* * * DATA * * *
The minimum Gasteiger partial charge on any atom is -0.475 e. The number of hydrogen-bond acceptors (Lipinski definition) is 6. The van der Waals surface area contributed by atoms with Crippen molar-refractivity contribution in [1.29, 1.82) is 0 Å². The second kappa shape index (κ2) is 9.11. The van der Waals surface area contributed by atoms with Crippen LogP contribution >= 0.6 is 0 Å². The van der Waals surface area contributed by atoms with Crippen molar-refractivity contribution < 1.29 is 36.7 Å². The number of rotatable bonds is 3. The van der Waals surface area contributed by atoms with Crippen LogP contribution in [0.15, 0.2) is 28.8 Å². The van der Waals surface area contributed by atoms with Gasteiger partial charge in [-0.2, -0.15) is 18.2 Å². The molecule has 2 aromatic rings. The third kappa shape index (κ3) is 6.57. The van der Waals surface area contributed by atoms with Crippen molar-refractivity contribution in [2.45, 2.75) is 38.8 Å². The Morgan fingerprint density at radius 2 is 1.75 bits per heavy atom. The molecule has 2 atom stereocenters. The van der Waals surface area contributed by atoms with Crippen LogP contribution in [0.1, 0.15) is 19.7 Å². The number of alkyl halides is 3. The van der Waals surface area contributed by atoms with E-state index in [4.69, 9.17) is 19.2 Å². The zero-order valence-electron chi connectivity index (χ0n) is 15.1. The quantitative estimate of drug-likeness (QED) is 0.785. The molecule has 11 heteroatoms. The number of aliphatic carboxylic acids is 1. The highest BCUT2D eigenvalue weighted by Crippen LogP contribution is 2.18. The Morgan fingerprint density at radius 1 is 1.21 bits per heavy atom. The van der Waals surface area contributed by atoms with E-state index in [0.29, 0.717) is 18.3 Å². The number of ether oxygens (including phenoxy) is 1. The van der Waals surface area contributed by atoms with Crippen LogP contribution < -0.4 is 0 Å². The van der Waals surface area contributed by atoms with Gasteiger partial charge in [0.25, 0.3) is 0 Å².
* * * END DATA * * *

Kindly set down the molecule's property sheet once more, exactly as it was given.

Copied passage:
The minimum Gasteiger partial charge on any atom is -0.475 e. The number of hydrogen-bond acceptors (Lipinski definition) is 6. The van der Waals surface area contributed by atoms with Crippen molar-refractivity contribution in [1.29, 1.82) is 0 Å². The second kappa shape index (κ2) is 9.11. The van der Waals surface area contributed by atoms with Crippen LogP contribution >= 0.6 is 0 Å². The van der Waals surface area contributed by atoms with Crippen molar-refractivity contribution < 1.29 is 36.7 Å². The number of rotatable bonds is 3. The van der Waals surface area contributed by atoms with Crippen LogP contribution in [0.15, 0.2) is 28.8 Å². The van der Waals surface area contributed by atoms with Gasteiger partial charge in [-0.2, -0.15) is 18.2 Å². The molecule has 2 aromatic rings. The third kappa shape index (κ3) is 6.57. The van der Waals surface area contributed by atoms with Crippen molar-refractivity contribution in [2.45, 2.75) is 38.8 Å². The Morgan fingerprint density at radius 2 is 1.75 bits per heavy atom. The molecule has 2 atom stereocenters. The van der Waals surface area contributed by atoms with Crippen LogP contribution in [0.1, 0.15) is 19.7 Å². The number of alkyl halides is 3. The van der Waals surface area contributed by atoms with E-state index in [4.69, 9.17) is 19.2 Å². The zero-order valence-electron chi connectivity index (χ0n) is 15.1. The quantitative estimate of drug-likeness (QED) is 0.785. The molecule has 11 heteroatoms. The number of aliphatic carboxylic acids is 1. The highest BCUT2D eigenvalue weighted by Crippen LogP contribution is 2.18. The Morgan fingerprint density at radius 1 is 1.21 bits per heavy atom. The van der Waals surface area contributed by atoms with E-state index in [0.29, 0.717) is 18.3 Å². The number of ether oxygens (including phenoxy) is 1. The van der Waals surface area contributed by atoms with Crippen LogP contribution < -0.4 is 0 Å². The van der Waals surface area contributed by atoms with Gasteiger partial charge in [0.25, 0.3) is 0 Å².